Chemotherapeutic drug resistance in cancer cells may arise from interactions between cell-intrinsic and tumor microenvironment-mediated mechanisms. The increase in the expression of certain cytokines after VP treatments in CDDP-resistant cells (A2780Cis) is intriguing and questions the validity of VP as a promising immunotherapeutic drug. C-Met is activated by the ligand Hepatocyte Growth Factor (HGF). Activation of the c-Met pathway results in the stimulation of downstream pathways involved in proliferation, scattering, migration, invasion, and survival of tumor cells . The HGF-MET axis is now recognized as playing a vital role in driving VEGF inhibitor resistance . HGF and its physiological receptor tyrosine kinase MET have been reported to be involved in acquired resistance to various tyrosine kinase inhibitors and have been proposed as critical targets in cancer therapy . IP-10 (CXCL10) is an interferon-inducible cytokine that is efficiently induced by IFNβ. CXCL10 and its receptor CXCR3 are increasingly being recognized as pro-tumorigenic in several types of cancers. Elevated serum CXCL10 and increased expression of CXCL10 and CXCR3 in tumor cells have been associated with a poor prognosis and metastasis . Leukemia inhibitory factor (LIF) is a pleiotropic cytokine regulating cell differentiation, proliferation and survival in the embryo and the adult, and is also involved in cancer development. Using quantitative proteomics, Shi et al.,  systemically investigated paracrine communication between pancreatic stellate cells (PSCs) and pancreatic cancer cells (PCCs) and identified LIF as a critical stromal factor acting on PCCs. Functional studies conducted by them revealed LIF’s physiological significance in driving both tumor progression and chemoresistance. Macrophage Migration Inhibitory Factor (MIF) has been identified as a molecular determinant of the anti-EGFR cetuximab resistance in human colorectal cancer cells . Cisplatin resistant lung cancer cells showed an increased self-renewal ability and promoted M2 polarization of Tumor-associated microphages (TAMs) via the secretion of MIF . TGF-β2 and TGF-β1 can induce CXCR4 expression in several types of tumor cells and leukocytes, via TGF-β type I receptor-dependent non-Smad signaling pathways . They suggest that the intrinsic TGF-β2-triggered SDF-1-CXCR4 signaling axis is crucial for drug resistance dependent on a slow-cycling state in dormant or slow-cycling disseminated tumor cells in bone marrow. TNF-β induces apoptosis and inflammatory signals similar to TNF-α. Studies on ovarian cancer cells demonstrated that TNF-β overexpression is commonly found in different ovarian cancer subtypes, and that the lymphotoxin-β receptor is expressed ubiquitously in ovarian cancer cells as well as cancer-associated fibroblasts. Additionally, in ovarian cancer, TNF-β has been shown to promote tumor-stromal cells interaction in the tumor microenvironment (. Buhrmann et al.,  demonstrated that resveratrol modulates the TNF-β signaling pathway, induces apoptosis, suppresses NF-κB activation, epithelial-to-mesenchymal-transition (EMT), cancer stem cell-like cells formation and chemosensitizes colorectal cancer cells to 5-Fluorouracil in a tumor microenvironment. Our results corroborate with previous reports, as in our study, in response to VP treatment, A2780Cis cells are inducing the secretion or increasing the expression of above cytokines to increase resistance to VP treatment. Collectively, our results suggest the association of several cytokine signaling pathways that are activated after VP treatment, paving the way to the development of personalized combination therapies for the treatment of chemoresistance in OVCA patients.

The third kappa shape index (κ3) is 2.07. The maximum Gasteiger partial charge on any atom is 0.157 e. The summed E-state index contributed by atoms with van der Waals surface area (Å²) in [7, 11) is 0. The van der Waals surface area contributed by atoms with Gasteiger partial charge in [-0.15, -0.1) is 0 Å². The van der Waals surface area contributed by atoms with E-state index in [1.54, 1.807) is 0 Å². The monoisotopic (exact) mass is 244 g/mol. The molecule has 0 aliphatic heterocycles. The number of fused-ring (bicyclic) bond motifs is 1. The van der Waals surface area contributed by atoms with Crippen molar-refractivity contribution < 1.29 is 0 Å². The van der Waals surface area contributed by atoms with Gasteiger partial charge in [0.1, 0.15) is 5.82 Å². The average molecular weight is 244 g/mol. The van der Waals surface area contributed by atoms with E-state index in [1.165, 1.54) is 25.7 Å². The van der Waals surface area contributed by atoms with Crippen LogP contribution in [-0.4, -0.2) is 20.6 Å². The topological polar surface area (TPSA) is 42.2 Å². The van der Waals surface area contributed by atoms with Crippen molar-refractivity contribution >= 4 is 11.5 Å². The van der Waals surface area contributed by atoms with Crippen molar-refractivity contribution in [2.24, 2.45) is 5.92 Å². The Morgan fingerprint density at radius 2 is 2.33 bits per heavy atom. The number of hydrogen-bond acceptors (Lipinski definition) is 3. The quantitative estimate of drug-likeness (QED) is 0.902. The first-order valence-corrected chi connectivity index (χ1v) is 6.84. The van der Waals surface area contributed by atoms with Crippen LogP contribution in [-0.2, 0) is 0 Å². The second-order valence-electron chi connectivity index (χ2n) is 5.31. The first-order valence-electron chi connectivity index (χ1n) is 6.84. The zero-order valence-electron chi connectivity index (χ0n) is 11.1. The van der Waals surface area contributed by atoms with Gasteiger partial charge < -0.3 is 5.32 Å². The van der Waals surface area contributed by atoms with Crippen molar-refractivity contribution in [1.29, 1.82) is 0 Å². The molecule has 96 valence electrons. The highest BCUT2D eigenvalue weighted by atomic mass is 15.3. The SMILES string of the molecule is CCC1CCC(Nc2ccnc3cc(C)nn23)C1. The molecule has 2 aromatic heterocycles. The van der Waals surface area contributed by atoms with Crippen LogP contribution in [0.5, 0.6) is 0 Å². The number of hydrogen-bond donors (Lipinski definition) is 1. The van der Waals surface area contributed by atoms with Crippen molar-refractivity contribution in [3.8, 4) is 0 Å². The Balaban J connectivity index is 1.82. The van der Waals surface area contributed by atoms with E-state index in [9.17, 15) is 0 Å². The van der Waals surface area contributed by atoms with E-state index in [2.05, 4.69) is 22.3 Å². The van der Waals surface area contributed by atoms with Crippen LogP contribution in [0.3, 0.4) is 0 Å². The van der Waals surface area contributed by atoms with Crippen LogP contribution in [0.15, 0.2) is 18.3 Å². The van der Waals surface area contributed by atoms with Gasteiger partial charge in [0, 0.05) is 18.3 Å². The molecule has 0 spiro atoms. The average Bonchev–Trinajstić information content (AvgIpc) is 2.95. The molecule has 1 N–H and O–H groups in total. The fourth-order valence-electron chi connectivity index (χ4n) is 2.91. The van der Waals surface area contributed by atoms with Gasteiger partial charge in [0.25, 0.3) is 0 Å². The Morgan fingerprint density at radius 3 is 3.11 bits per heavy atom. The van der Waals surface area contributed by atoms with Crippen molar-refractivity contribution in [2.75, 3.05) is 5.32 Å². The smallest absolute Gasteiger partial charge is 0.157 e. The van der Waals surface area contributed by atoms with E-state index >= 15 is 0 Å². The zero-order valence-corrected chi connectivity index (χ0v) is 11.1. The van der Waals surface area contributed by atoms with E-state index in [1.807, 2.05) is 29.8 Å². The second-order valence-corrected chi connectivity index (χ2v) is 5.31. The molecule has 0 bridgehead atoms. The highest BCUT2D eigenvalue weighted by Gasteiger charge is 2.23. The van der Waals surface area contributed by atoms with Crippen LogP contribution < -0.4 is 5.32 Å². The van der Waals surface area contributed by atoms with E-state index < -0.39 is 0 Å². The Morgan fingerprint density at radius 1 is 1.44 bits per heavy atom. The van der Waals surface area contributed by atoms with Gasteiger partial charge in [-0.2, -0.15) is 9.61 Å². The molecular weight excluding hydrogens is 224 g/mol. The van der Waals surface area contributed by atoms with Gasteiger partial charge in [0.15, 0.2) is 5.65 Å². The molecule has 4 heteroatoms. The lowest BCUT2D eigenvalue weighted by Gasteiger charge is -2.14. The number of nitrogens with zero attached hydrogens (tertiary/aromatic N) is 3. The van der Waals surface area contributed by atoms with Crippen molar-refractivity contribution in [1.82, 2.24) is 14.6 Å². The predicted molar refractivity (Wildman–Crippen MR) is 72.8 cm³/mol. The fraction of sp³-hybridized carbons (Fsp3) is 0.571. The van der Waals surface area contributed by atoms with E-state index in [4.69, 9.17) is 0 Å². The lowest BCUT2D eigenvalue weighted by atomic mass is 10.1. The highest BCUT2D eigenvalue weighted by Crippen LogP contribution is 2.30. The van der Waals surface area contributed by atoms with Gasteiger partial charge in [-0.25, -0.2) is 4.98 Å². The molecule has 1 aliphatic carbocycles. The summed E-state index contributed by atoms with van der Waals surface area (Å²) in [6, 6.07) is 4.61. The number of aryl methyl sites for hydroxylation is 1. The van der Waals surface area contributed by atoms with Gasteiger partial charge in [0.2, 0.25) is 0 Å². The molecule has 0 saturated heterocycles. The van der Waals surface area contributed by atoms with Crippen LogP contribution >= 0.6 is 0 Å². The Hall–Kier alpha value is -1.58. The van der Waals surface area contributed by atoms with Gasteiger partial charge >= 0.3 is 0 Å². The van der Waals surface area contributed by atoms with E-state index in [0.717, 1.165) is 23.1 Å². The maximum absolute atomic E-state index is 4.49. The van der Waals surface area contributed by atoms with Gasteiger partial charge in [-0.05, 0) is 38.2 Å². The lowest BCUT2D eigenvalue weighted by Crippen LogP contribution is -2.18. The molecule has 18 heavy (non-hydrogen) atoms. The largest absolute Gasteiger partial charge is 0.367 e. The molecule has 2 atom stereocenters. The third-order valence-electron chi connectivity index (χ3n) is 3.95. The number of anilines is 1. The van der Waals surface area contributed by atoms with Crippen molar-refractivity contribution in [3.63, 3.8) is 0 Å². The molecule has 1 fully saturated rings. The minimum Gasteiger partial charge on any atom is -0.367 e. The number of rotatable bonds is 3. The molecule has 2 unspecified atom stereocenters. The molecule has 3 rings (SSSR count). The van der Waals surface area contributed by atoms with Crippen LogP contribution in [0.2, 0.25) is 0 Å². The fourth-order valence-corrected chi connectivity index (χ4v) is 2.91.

Based on the present literature, it is known that the major drawback of current cancer chemotherapy treatments is that the combination of different drugs at higher doses produces drug resistance by cancer cells, undesired toxicity for patients and decreased levels of efficacy. In this study, we suggest that VP can be either synergistic or antagonistic at certain ratios and need to be efficiently administered to obtain optimal therapeutic advantages. Our studies are limited by in vitro model systems and findings that will need to be corroborated in on-going animal and human studies. Further in vivo experiments with different drug combinations and standardization of PK/PD studies in our lab will further contribute to our understanding of therapeutic potential of VP for OVCA patients. Our study provides significant systematic evaluation of VP with CDDP/CP/Taxol interactions for possible application to OVCA patients.
Our results show that VP is synergistic at certain ratios with either platinum drugs or taxol of the present study. Either in cisplatin-resistant cell lines or cisplatin-sensitive cell lines, VP proves to be more efficient in inhibiting cell proliferation and inducing cytotoxicity. Our results suggest that novel combinations of VP with CDDP or CP or Taxol might be an attractive therapeutic strategy to enhance OVCA chemosensitivity. The fact that lower doses of VP are effective in chemosensitizing the CDDP-resistant cells, might ultimately lead to the development of an innovative combination therapy for the treatment of OVCA patients. Our results suggest that repurposing of VP to be used in combination with cisplatin/carboplatin represents an innovative approach to restore chemosensitivity of ovarian cancer to cisplatin/carboplatin. Further, ongoing in vivo experiments may contribute to our understanding of the mechanism of VP and confirm the therapeutic potential of VP for OVCA patients.